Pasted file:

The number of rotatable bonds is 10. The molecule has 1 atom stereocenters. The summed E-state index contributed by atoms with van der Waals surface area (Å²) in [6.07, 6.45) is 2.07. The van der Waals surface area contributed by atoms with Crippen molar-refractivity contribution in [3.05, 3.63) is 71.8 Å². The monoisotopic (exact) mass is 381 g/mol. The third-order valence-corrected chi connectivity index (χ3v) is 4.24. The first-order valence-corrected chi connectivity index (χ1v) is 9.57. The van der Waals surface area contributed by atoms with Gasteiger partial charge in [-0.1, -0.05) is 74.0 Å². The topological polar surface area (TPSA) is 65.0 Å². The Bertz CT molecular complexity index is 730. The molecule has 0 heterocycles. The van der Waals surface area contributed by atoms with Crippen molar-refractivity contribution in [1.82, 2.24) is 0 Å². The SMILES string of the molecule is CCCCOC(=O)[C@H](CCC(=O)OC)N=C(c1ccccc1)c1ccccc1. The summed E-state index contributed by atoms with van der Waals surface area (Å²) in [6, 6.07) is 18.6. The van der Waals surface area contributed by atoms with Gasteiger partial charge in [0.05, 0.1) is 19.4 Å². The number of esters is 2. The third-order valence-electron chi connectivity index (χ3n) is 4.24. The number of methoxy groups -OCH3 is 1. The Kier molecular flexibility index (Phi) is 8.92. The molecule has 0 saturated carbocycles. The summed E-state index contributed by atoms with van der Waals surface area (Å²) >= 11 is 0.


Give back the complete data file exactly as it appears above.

The number of rotatable bonds is 10. The molecule has 1 atom stereocenters. The summed E-state index contributed by atoms with van der Waals surface area (Å²) in [6.07, 6.45) is 2.07. The van der Waals surface area contributed by atoms with Crippen molar-refractivity contribution in [3.05, 3.63) is 71.8 Å². The monoisotopic (exact) mass is 381 g/mol. The third-order valence-corrected chi connectivity index (χ3v) is 4.24. The first-order valence-corrected chi connectivity index (χ1v) is 9.57. The van der Waals surface area contributed by atoms with Gasteiger partial charge in [-0.1, -0.05) is 74.0 Å². The topological polar surface area (TPSA) is 65.0 Å². The Bertz CT molecular complexity index is 730. The molecule has 0 heterocycles. The van der Waals surface area contributed by atoms with Crippen molar-refractivity contribution in [1.82, 2.24) is 0 Å². The SMILES string of the molecule is CCCCOC(=O)[C@H](CCC(=O)OC)N=C(c1ccccc1)c1ccccc1. The summed E-state index contributed by atoms with van der Waals surface area (Å²) in [6, 6.07) is 18.6. The van der Waals surface area contributed by atoms with Gasteiger partial charge in [0.05, 0.1) is 19.4 Å². The number of esters is 2. The third-order valence-electron chi connectivity index (χ3n) is 4.24. The number of methoxy groups -OCH3 is 1. The Kier molecular flexibility index (Phi) is 8.92. The molecule has 0 saturated carbocycles. The summed E-state index contributed by atoms with van der Waals surface area (Å²) >= 11 is 0.